Rev. Thomas P. Looney: Wilkes-Barre and King’s College keep reminding me


Wilkes-Barre and King’s College are places that keep reminding me. I was first assigned to King’s by the Congregation of the Holy Cross 36 years ago to teach part-time at King’s and serve as a deacon at St. Nicholas Parish. After two years of teaching as a new priest, I was sent to doctoral studies. After earning a doctorate in theology, I was called back to teach full-time at King’s and to help out in local parishes, a blessing that lasted for a dozen years. I transferred to Stonehill College in 2007, then served as Provincial Superior before being called back again in 2012. I am so grateful to be called back again and again.

As President of King’s, I often feel “remembered” to immerse myself in the great founding mission of our institution – the education of the sons of coal miners – and to imagine how that great mission meets the needs of the students of ‘today. Happy to be at the premiere of “Agnes” at the FM Kirby Center, I found myself caught up in the stories of courage and determination that rebuilt this incredible community after the flood. It reminded me that King’s has, since its founding, been deeply rooted in the heart and soul of this community and shares the same spirit of courage and determination.

On my way back to campus after the premiere, I passed the sites of the old Ramada Hotel, the Spring Brook Water Company, and the Times Leader buildings. The restoration of these downtown buildings in the Alley Center for Health Sciences, the Mulligan Center for Engineering, and the soon-to-be-renovated site of our first doctoral program spoke to me a lot about the college’s commitment to Wilkes-Barre. , while providing exceptional educational opportunities. to our students and a great economic impact for the city.

The next day, as I passed O’Hara Hall – remembering the dilapidated buildings it had replaced – to celebrate Mass in the new Chapel of Christ the King – the site of the former Memorial Presbyterian Church – I am again reminded of the college’s commitment to Wilkes-Barre while providing exceptional academic, residential, and spiritual experiences for our students.

At King’s, our students are at the center of everything we do. Much like Wilkes-Barre in 1972, I was amazed at their courage and determination over the past two years to persevere despite such an act of God – this time, a pandemic. Our student government leadership, led by its president Christian Hernandez, inspired the work of the college with two great slogans that called us to be the best we can be. Last year’s “Better Together” challenged us all to fully re-engage with the King experience. Sports competitions, extracurricular events, friends hanging out and studying together have returned to revitalize our campus and downtown. This year, the student government proposed “Monarchs in Action” calling on us to serve each other and our local community. Our students continue to remind us to be the community living the vision of our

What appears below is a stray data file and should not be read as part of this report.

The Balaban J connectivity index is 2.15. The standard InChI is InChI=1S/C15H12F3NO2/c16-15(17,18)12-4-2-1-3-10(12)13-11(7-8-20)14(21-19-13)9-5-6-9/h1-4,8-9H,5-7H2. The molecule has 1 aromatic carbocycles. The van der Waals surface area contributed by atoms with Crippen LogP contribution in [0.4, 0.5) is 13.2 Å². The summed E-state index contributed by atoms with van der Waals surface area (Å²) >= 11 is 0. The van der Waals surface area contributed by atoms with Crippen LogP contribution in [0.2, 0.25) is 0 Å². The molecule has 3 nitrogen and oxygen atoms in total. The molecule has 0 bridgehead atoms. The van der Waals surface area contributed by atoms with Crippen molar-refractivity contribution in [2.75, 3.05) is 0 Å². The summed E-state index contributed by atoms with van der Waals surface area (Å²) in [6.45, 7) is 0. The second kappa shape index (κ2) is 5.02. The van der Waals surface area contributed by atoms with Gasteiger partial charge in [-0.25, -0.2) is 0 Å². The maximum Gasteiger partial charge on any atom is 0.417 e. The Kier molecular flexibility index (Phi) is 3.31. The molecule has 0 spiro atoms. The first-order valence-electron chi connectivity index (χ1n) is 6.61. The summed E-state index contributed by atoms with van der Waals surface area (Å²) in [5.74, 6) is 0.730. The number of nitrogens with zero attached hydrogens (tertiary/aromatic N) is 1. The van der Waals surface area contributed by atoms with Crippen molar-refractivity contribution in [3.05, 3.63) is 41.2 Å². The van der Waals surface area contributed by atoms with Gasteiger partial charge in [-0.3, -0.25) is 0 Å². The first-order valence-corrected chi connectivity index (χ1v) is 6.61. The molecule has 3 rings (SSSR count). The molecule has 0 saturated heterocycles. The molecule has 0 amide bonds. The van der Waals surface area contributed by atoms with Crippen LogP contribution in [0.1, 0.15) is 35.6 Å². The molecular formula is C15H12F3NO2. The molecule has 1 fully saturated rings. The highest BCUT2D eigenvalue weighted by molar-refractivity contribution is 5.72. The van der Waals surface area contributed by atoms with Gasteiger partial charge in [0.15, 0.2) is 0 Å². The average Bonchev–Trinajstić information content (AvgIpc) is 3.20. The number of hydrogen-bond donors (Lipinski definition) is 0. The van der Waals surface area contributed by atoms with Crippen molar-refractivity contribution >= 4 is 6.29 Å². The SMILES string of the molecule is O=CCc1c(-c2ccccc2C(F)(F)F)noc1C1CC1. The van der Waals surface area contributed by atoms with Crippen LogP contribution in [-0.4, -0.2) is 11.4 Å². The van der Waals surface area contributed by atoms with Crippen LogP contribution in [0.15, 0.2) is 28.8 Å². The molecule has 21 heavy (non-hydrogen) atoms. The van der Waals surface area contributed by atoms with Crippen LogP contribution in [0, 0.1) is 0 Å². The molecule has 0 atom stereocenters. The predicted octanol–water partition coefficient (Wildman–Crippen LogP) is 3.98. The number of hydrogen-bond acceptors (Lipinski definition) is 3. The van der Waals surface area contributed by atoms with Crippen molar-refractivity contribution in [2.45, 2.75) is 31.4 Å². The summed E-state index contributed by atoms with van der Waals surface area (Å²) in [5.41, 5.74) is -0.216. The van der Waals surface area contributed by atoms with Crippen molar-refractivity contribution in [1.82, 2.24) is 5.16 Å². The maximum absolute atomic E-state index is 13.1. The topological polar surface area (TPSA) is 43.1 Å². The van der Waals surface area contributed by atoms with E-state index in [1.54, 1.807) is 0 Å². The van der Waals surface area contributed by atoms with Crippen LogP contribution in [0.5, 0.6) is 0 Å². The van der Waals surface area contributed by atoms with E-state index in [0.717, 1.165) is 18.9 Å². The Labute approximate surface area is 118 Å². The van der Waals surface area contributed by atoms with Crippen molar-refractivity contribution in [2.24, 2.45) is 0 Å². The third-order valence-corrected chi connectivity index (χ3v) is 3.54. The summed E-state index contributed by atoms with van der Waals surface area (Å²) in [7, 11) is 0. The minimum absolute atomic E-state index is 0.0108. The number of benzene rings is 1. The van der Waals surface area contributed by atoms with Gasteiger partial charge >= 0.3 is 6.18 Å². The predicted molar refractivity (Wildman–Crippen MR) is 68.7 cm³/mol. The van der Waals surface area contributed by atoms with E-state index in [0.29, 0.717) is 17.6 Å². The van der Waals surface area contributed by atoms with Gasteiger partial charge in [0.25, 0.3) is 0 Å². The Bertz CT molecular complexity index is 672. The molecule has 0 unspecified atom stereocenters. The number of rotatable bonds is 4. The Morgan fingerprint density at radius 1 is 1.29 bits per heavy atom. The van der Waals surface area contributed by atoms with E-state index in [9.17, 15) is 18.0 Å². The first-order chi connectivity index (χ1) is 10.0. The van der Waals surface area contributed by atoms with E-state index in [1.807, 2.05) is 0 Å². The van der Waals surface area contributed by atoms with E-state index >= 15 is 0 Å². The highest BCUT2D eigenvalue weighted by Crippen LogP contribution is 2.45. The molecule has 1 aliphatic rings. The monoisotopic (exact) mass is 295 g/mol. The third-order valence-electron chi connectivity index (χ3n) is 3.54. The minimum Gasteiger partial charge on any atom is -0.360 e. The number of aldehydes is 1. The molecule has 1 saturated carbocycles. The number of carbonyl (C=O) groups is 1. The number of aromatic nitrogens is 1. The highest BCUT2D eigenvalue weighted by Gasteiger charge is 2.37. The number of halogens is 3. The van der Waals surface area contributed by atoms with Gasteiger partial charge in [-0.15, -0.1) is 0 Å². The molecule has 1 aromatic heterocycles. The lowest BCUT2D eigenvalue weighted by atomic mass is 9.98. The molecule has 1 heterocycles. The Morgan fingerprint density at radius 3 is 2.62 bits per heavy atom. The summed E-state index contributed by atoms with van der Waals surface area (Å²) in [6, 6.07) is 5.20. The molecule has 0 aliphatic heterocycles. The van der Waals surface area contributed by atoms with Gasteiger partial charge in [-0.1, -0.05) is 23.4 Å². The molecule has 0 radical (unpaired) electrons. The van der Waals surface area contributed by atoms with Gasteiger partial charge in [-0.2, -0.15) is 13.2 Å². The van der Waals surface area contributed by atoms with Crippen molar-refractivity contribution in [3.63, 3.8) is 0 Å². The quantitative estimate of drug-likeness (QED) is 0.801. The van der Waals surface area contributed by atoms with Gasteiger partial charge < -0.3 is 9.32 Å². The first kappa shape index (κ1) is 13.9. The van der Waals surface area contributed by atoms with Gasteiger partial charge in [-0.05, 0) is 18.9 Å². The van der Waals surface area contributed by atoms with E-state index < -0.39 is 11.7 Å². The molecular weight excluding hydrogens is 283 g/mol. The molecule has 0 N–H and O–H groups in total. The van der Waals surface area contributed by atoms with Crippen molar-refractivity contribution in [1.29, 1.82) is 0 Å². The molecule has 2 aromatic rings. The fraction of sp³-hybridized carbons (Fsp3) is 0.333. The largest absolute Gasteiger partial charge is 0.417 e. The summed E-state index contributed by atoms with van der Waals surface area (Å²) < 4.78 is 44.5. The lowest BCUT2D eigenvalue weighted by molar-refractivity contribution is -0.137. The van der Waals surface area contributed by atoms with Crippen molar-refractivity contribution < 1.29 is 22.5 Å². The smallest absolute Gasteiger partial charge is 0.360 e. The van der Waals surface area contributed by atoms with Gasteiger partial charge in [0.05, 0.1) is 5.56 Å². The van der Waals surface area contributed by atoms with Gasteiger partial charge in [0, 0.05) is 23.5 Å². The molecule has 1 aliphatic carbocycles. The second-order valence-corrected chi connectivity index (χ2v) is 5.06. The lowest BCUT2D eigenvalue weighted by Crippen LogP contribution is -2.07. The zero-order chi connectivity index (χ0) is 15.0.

founding president to teach students not just how to make a living, but how to live. We must be and act together to truly live.

The college’s incredible faculty, staff, and administration are constantly at work to guide our students in this vision, working closely with them, providing the educational and formative experiences that prepare them for great careers and to be great citizens. contributing to the common good. Whether it’s a professor meeting a student for coffee at Pour to discuss a research project in the lab, a coach modeling a student-athlete’s teamwork in the field, or from a staff member accompanying students on a SERVE immersion experience with a local nonprofit organization, it is the relationships our students engage with our mentors that transform their lives.

Other great relationships that support our students and strengthen the local community are the extensive and rich internship opportunities with local businesses and non-profit organizations. Our students learn so much from the rich talents of Northeastern Pennsylvania, and their education is deeply enhanced by the many excellent relationships we share not only with great alumni, but also with so many others in our business, civic and nuns.

Yes, King’s College and Wilkes-Barre keep reminding me, but I guess that’s just the people I owe it to. We say of the education of a King in the Holy Cross tradition that our education “transforms minds and hearts with zeal into communities of hope”. Community transforms us, and it is community that keeps reminding me.

The Reverend Thomas P. Looney, CSC, Ph.D., is President of King’s College.

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